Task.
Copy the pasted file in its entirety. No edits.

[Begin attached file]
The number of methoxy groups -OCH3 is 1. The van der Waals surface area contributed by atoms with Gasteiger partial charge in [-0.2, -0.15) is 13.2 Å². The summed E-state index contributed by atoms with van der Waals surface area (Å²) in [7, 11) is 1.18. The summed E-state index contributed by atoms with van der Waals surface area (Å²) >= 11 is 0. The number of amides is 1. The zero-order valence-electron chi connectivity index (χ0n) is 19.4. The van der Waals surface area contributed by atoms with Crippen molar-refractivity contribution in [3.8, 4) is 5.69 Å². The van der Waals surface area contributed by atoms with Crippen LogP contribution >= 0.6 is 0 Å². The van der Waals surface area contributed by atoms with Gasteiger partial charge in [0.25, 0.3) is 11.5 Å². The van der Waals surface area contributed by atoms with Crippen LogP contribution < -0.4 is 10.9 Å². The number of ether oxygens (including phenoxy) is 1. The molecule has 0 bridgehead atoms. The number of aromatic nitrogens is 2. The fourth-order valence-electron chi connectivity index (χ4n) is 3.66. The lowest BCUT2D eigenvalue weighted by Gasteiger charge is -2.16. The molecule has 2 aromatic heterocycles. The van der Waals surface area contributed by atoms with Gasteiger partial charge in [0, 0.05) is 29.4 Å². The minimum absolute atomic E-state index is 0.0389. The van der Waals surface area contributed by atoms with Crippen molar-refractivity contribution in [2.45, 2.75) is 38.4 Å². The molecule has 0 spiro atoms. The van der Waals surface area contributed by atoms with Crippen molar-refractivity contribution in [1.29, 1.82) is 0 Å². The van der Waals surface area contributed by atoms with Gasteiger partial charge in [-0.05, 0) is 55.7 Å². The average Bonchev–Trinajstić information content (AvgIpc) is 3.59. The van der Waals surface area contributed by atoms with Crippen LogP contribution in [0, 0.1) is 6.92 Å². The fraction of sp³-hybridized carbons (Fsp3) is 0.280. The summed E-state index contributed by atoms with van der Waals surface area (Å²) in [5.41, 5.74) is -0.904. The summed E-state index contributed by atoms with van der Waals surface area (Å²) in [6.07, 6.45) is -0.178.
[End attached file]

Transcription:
The number of methoxy groups -OCH3 is 1. The van der Waals surface area contributed by atoms with Gasteiger partial charge in [-0.2, -0.15) is 13.2 Å². The summed E-state index contributed by atoms with van der Waals surface area (Å²) in [7, 11) is 1.18. The summed E-state index contributed by atoms with van der Waals surface area (Å²) >= 11 is 0. The number of amides is 1. The zero-order valence-electron chi connectivity index (χ0n) is 19.4. The van der Waals surface area contributed by atoms with Crippen molar-refractivity contribution in [3.8, 4) is 5.69 Å². The van der Waals surface area contributed by atoms with Crippen LogP contribution >= 0.6 is 0 Å². The van der Waals surface area contributed by atoms with Gasteiger partial charge in [0.25, 0.3) is 11.5 Å². The van der Waals surface area contributed by atoms with Crippen LogP contribution < -0.4 is 10.9 Å². The number of ether oxygens (including phenoxy) is 1. The molecule has 0 bridgehead atoms. The number of aromatic nitrogens is 2. The fourth-order valence-electron chi connectivity index (χ4n) is 3.66. The lowest BCUT2D eigenvalue weighted by Gasteiger charge is -2.16. The molecule has 2 aromatic heterocycles. The van der Waals surface area contributed by atoms with Gasteiger partial charge in [0, 0.05) is 29.4 Å². The minimum absolute atomic E-state index is 0.0389. The van der Waals surface area contributed by atoms with Crippen molar-refractivity contribution in [2.45, 2.75) is 38.4 Å². The molecule has 0 spiro atoms. The van der Waals surface area contributed by atoms with Crippen molar-refractivity contribution in [1.29, 1.82) is 0 Å². The van der Waals surface area contributed by atoms with Gasteiger partial charge in [-0.05, 0) is 55.7 Å². The average Bonchev–Trinajstić information content (AvgIpc) is 3.59. The van der Waals surface area contributed by atoms with Crippen LogP contribution in [0, 0.1) is 6.92 Å². The fraction of sp³-hybridized carbons (Fsp3) is 0.280. The summed E-state index contributed by atoms with van der Waals surface area (Å²) in [5.41, 5.74) is -0.904. The summed E-state index contributed by atoms with van der Waals surface area (Å²) in [6.07, 6.45) is -0.178.